Monday, August 10, 2009

The name game

Sometimes picking a name can be the hardest part of creating a political organization.

You want a name that says who you are but which is also catchy and interesting.

And getting agreement or consent as to what constitutes a good name is nearly impossible. Usually you end up with a name which everybody hates the least.

That's why I have some sympathy for the socialists at the New Democratic Party, who are contemplating a name change.

And I can understand why some think a change is needed; I mean how long can you be considered "new."

Yet they should proceed with caution.

Years ago, when I worked at the National Citizens Coalition, we once considered changing our name.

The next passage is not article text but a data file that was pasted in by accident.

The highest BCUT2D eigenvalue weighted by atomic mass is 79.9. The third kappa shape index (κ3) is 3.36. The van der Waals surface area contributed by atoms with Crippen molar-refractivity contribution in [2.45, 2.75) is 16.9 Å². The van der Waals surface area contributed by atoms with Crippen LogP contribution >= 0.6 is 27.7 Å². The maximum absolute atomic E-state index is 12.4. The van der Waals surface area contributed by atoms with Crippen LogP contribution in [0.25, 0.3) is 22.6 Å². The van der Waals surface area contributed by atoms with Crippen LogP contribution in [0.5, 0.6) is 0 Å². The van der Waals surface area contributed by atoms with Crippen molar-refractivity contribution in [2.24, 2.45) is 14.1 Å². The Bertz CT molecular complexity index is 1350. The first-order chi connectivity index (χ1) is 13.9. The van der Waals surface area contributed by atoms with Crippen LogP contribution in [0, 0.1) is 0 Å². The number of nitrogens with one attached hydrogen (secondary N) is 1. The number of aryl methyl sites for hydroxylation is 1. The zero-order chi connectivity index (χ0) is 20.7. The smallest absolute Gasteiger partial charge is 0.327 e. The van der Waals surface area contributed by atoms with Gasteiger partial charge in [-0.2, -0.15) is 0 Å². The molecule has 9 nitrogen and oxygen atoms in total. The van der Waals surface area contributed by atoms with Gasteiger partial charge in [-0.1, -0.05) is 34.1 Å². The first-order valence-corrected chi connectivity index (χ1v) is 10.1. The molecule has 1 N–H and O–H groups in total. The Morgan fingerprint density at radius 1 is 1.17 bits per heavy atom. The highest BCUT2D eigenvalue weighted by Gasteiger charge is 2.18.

We just believed "National Citizens Coalition" didn't properly convey our mission, that we were a group promoting free enterprise and less government. Plus, "citizens" and "coalition" were words commonly found in the names of left-wing groups.

What we wanted was a name that declared our dedication to freedom!

Anyway, an American political consultant talked us out of it.

His point was that over the years we had given "National Citizens Coalition" meaning; establishing a brand which people recognized.

It's probably the same for the NDP. Yes, it's bit of a dorky name, but over the years they have given it meaning.

So maybe they should keep the name, and just change their policies.


Patsplace said...

A true analysis of the Great Name Change fiasco.

But now that the PooBa's have come out in favour of it, there will be no going back.


Skinny Dipper said...

If the NDP wants to promote itself as a new party, then the New in NDP is old. If it wants to promote some kind of new democracy for Canada, then the New is still relevant.